Electronic Theses and Dissertations



Document Type


Degree Name

Doctor of Philosophy



Committee Chair

Melloni N Cook

Committee Member

Deranda B Lester

Committee Member

Helen Sable

Committee Member

Meghan McDevitt-Murphy


Anxiety disorders are the most prevalent psychological diagnoses in the U.S. Current pharmacological treatments for anxiety disorders have high non-response rates highlighting the necessity for novel therapeutic treatments. Oxytocin, a neuropeptide, is a potential candidate. The current study aimed to examine the effects of oxytocin on anxiety- and fear-related behaviors through (1) a battery of behavioral tests and (2) a fear extinction test in males and females from two strains of mice, C57BL/6J (B6) and DBA/2J (D2) which differ in the aforementioned behaviors and in dopaminergic circuitry. A second aim was to investigate the effects of oxytocin administration on mesolimbic dopamine activity via in vivo (3) fixed potential amperometry recordings in the nucleus accumbens (NAc). Mice received 8 intraperitoneal injections of oxytocin (1mg/kg) or saline over 16 days before being placed in one of three experiments. Results indicated no oxytocin effect in anxiety-or fear-related behaviors in any of the behavioral tests except for habituation of distance traveled and rears. Oxytocin-treated males and saline-treated females had significant habituation of distance traveled in the open field. Oxytocin-treated B6 males showed greatest habituation of distance traveled. Oxytocin reduced baseline dopamine half-life in D2 mice. Nomifensine-induced dopamine release was greater in B6 males than B6 females but higher in D2 females than D2 males. A strain difference was observed with D2 having a higher increased dopamine half-life following nomifensine than B6 mice. Nomifensine-induced dopaminergic responses were attenuated by oxytocin pretreatments for all groups except D2 females which showed a higher increase than saline-treated females. The results indicate that oxytocin effects are sex- and test-dependent relating to anxiety and reward. More research is needed on the clinical utility of oxytocin.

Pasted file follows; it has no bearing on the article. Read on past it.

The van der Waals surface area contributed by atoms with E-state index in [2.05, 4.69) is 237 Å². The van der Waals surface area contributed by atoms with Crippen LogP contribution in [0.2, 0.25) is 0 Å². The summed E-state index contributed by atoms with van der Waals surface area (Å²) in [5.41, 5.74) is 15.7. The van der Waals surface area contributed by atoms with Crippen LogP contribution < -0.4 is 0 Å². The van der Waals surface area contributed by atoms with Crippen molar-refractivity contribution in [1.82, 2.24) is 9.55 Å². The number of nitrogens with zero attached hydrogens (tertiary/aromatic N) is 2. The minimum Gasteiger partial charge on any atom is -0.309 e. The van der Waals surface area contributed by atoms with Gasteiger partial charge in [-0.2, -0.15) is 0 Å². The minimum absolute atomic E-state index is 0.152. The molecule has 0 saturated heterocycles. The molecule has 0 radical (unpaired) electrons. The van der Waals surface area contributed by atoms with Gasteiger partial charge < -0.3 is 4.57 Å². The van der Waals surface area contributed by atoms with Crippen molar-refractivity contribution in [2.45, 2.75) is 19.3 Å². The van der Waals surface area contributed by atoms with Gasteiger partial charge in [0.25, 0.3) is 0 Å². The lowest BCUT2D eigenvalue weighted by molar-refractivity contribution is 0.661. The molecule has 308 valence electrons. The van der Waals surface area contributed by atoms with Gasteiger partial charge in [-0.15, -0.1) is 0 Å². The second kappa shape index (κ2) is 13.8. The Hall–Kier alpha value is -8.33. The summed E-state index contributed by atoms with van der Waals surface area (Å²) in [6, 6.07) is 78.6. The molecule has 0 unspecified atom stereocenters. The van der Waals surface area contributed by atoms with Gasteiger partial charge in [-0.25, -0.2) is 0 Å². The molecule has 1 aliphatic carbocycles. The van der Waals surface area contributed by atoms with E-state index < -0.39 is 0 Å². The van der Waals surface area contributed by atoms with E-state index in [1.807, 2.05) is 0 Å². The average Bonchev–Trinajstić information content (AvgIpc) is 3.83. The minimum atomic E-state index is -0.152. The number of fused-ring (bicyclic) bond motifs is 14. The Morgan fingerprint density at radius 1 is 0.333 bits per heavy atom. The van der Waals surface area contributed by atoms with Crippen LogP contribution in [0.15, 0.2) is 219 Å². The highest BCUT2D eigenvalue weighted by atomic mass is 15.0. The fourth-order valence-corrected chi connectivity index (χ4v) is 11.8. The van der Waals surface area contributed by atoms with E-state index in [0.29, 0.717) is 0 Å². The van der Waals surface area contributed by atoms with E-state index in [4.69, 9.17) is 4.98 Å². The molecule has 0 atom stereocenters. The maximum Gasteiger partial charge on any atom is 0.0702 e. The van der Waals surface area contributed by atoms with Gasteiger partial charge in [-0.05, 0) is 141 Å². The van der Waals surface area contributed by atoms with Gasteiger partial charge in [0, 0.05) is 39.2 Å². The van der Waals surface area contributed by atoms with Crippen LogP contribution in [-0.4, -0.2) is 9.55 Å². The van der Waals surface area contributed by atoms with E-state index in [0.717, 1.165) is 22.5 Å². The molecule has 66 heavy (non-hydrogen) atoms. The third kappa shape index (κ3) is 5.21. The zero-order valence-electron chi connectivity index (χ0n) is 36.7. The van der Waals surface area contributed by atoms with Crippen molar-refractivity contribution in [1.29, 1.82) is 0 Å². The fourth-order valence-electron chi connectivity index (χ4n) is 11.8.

Data is provided by the student.

Library Comment

Dissertation or thesis originally submitted to ProQuest


Open Access